Searching over 5,500,000 cases.


searching
Buy This Entire Record For $7.95

Official citation and/or docket number and footnotes (if any) for this case available with purchase.

Learn more about what you receive with purchase of this case.

Houston v. Encinitas Union School Dist.

UNITED STATES DISTRICT COURT SOUTHERN DISTRICT OF CALIFORNIA


May 27, 2008

CLAUDIA HOUSTON, CASSANDRA HOUSTON, BRITTANY HOUSTON, PLAINTIFFS,
v.
ENCINITAS UNION SCHOOL DISTRICT, ET AL., DEFENDANTS.

The opinion of the court was delivered by: Hayes, Judge

ORDER

The matters before the Court are (1) the "Motions & Requests to Recuse, Appt Counsel, Transfer Rights and Proposed Rule 52, 59, 60 Motions to Make Findings; to Vacate and Set Aside Judgment of Feb. 28, 2008 [Doc. 170]; to Sanction" (Docs. # 176, 177), (2) the Motion to Stay Due to Pending Petition for Rehearing (Doc. # 179), (3) the Ex Parte Motion to Correct Clerical Error in Doc. # 180 (Doc. # 184), (4) the Ex Parte Motion to Correct Clerical Error in Doc. # 182 (Doc. # 185), and (5) the Ex Parte Motion for Indication of Willingness to Hear Motion re IDEA Reimbursements (Doc. # 186).

Background

On December 13, 2000, Plaintiffs initiated this action by filing the complaint (Doc. # 1). On June 2, 2003, Plaintiffs filed the fourth amended complaint ("FAC") (Doc. # 78), which became the operative complaint in this case.*fn1 On June 24, 2003, Defendants filed the motion to dismiss the FAC (Doc. # 79). On March 25, 2004, the Court issued an order granting the motion to dismiss the FAC on grounds that Plaintiffs failed to exhaust their administrative remedies or demonstrate that their attempts to exhaust their administrative remedies were futile. The Court dismissed the FAC with prejudice with respect to Plaintiff Claudia Houston and without prejudice with respect to Plaintiffs Cassandra and Brittany Houston (Doc. # 122). On March 25, 2004, the Clerk of the Court entered judgment against Plaintiffs and in favor of Defendants, and terminated the case (Doc. # 123).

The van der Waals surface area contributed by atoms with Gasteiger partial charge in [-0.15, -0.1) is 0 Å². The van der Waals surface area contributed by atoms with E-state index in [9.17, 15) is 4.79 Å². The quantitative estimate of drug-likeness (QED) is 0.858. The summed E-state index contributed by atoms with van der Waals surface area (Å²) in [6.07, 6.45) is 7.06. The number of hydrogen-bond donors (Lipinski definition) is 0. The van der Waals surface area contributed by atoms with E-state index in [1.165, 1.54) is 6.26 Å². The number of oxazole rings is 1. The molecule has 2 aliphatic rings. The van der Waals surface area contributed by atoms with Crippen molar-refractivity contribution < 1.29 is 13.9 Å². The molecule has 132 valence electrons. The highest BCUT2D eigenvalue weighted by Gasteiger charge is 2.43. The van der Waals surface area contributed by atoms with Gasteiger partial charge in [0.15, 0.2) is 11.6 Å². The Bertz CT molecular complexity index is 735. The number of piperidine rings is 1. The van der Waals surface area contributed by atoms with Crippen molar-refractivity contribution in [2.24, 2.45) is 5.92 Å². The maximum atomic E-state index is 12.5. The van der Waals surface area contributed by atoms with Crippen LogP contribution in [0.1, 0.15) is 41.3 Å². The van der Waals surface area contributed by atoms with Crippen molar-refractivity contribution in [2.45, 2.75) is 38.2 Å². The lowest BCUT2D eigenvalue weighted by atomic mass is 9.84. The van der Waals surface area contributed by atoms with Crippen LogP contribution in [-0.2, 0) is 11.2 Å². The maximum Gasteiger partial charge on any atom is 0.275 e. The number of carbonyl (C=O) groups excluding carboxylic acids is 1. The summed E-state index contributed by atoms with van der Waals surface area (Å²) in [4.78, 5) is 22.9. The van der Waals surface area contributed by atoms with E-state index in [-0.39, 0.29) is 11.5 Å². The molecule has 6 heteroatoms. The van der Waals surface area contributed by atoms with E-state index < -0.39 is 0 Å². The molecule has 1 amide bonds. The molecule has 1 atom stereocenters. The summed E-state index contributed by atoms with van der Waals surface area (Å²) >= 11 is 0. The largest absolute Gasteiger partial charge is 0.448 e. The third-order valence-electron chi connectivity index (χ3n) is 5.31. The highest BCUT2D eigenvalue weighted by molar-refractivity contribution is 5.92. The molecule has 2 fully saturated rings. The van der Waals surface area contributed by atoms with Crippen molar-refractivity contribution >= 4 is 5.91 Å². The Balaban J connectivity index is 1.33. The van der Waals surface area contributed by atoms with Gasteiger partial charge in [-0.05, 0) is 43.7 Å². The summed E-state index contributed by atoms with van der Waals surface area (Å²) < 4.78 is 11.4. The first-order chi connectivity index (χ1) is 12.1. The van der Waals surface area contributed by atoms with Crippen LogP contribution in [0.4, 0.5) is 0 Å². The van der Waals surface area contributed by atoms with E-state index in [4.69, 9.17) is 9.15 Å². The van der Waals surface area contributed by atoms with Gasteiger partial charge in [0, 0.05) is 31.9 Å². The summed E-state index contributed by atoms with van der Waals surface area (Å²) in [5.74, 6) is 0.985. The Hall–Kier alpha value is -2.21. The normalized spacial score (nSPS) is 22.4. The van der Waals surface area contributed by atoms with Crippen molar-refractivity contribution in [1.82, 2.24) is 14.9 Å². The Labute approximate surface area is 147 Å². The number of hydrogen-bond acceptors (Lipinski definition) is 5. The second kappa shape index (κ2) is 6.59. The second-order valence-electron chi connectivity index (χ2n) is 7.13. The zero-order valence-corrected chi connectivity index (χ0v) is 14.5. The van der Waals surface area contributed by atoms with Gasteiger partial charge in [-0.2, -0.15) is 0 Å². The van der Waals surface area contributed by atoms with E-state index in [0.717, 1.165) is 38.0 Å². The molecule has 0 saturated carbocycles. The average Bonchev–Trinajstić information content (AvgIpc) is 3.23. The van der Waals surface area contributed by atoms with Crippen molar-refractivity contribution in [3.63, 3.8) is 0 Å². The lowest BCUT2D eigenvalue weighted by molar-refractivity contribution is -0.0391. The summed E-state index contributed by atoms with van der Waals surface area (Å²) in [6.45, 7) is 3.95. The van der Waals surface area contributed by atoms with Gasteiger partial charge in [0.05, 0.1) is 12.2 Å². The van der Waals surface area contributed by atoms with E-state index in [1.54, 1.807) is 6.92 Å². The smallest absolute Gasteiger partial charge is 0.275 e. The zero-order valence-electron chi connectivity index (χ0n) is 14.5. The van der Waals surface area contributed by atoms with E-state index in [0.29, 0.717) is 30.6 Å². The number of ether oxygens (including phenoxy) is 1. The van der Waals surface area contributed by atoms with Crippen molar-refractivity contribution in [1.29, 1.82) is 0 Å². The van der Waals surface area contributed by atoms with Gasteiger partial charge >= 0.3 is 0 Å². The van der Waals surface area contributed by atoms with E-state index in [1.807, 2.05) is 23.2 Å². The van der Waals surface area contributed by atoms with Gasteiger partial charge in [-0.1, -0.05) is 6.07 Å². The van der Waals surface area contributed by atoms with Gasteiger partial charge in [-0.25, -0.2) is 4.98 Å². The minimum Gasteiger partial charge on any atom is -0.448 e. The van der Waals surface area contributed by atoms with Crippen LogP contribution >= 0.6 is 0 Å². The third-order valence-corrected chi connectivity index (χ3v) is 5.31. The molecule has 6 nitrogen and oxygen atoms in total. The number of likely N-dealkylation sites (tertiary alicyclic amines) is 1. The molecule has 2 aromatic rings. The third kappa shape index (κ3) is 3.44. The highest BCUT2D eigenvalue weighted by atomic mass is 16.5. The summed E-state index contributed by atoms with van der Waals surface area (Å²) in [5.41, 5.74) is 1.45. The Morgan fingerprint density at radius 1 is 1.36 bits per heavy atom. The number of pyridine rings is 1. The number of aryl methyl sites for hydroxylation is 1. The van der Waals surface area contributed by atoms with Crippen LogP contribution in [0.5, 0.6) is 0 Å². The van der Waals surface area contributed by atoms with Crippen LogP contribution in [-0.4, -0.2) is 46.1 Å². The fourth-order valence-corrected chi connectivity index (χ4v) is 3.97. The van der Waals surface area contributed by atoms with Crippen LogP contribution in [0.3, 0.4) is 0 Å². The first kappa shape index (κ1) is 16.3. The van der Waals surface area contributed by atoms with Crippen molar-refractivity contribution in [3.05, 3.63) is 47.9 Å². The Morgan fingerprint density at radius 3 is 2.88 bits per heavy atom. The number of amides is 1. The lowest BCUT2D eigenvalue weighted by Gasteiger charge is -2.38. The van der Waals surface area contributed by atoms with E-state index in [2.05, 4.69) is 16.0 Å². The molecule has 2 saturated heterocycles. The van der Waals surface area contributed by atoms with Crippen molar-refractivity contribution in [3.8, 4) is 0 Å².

On April 9, 2004, Plaintiffs filed a notice of appeal from the Court's March 25, 2004 order dismissing the case (Doc. # 125). On January 29, 2008, the Court of Appeals for the Ninth Circuit entered judgment in this case affirming in part, vacating in part and remanding (Doc. # 169). The Ninth Circuit stated: "[W]e vacate the district court's judgment to the extent it dismissed Claudia Houston's federal claims with prejudice, and remand for entry of judgment dismissing the entire action without prejudice." Id. at 3. On February 28, 2008, this Court issued an order dismissing the entire action without prejudice and directing the Clerk of the Court to enter judgment against Plaintiffs and in favor of Defendants (Doc. # 170). On February 28, 2008, the Clerk of the Court entered judgment dismissing the entire action without prejudice, and terminated the case (Doc. # 171).